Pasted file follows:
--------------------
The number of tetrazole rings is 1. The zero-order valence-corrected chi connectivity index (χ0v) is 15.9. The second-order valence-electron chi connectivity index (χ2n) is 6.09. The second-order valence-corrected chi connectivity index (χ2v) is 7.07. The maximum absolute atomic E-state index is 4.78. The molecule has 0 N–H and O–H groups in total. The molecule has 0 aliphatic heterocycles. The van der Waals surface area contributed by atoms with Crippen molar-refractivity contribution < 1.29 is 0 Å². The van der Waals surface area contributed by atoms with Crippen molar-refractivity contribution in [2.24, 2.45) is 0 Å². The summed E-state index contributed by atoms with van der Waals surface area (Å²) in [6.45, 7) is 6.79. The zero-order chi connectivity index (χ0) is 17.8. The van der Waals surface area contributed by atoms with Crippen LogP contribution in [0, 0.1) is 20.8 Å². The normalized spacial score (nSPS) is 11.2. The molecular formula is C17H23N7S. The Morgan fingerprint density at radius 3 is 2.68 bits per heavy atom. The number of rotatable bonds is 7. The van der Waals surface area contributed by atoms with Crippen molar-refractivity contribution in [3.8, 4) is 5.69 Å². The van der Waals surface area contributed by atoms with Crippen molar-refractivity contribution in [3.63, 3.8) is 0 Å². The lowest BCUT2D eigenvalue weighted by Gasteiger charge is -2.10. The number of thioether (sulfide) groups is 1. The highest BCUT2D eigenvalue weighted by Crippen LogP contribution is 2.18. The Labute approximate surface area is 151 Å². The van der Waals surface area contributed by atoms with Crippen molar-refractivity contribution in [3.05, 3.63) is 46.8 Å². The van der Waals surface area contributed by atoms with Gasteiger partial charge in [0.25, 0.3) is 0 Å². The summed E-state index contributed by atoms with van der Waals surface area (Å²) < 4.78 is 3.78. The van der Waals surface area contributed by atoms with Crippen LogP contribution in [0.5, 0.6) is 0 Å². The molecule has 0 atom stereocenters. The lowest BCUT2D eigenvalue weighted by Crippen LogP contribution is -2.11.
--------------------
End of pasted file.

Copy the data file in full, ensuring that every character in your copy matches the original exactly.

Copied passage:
The number of tetrazole rings is 1. The zero-order valence-corrected chi connectivity index (χ0v) is 15.9. The second-order valence-electron chi connectivity index (χ2n) is 6.09. The second-order valence-corrected chi connectivity index (χ2v) is 7.07. The maximum absolute atomic E-state index is 4.78. The molecule has 0 N–H and O–H groups in total. The molecule has 0 aliphatic heterocycles. The van der Waals surface area contributed by atoms with Crippen molar-refractivity contribution < 1.29 is 0 Å². The van der Waals surface area contributed by atoms with Crippen molar-refractivity contribution in [2.24, 2.45) is 0 Å². The summed E-state index contributed by atoms with van der Waals surface area (Å²) in [6.45, 7) is 6.79. The zero-order chi connectivity index (χ0) is 17.8. The van der Waals surface area contributed by atoms with Crippen LogP contribution in [0, 0.1) is 20.8 Å². The normalized spacial score (nSPS) is 11.2. The molecular formula is C17H23N7S. The Morgan fingerprint density at radius 3 is 2.68 bits per heavy atom. The number of rotatable bonds is 7. The van der Waals surface area contributed by atoms with Crippen molar-refractivity contribution in [3.8, 4) is 5.69 Å². The van der Waals surface area contributed by atoms with Crippen molar-refractivity contribution in [3.63, 3.8) is 0 Å². The lowest BCUT2D eigenvalue weighted by Gasteiger charge is -2.10. The number of thioether (sulfide) groups is 1. The highest BCUT2D eigenvalue weighted by Crippen LogP contribution is 2.18. The Labute approximate surface area is 151 Å². The van der Waals surface area contributed by atoms with Crippen molar-refractivity contribution in [3.05, 3.63) is 46.8 Å². The van der Waals surface area contributed by atoms with Gasteiger partial charge in [0.25, 0.3) is 0 Å². The summed E-state index contributed by atoms with van der Waals surface area (Å²) < 4.78 is 3.78. The van der Waals surface area contributed by atoms with Crippen LogP contribution in [0.5, 0.6) is 0 Å². The molecule has 0 atom stereocenters. The lowest BCUT2D eigenvalue weighted by Crippen LogP contribution is -2.11.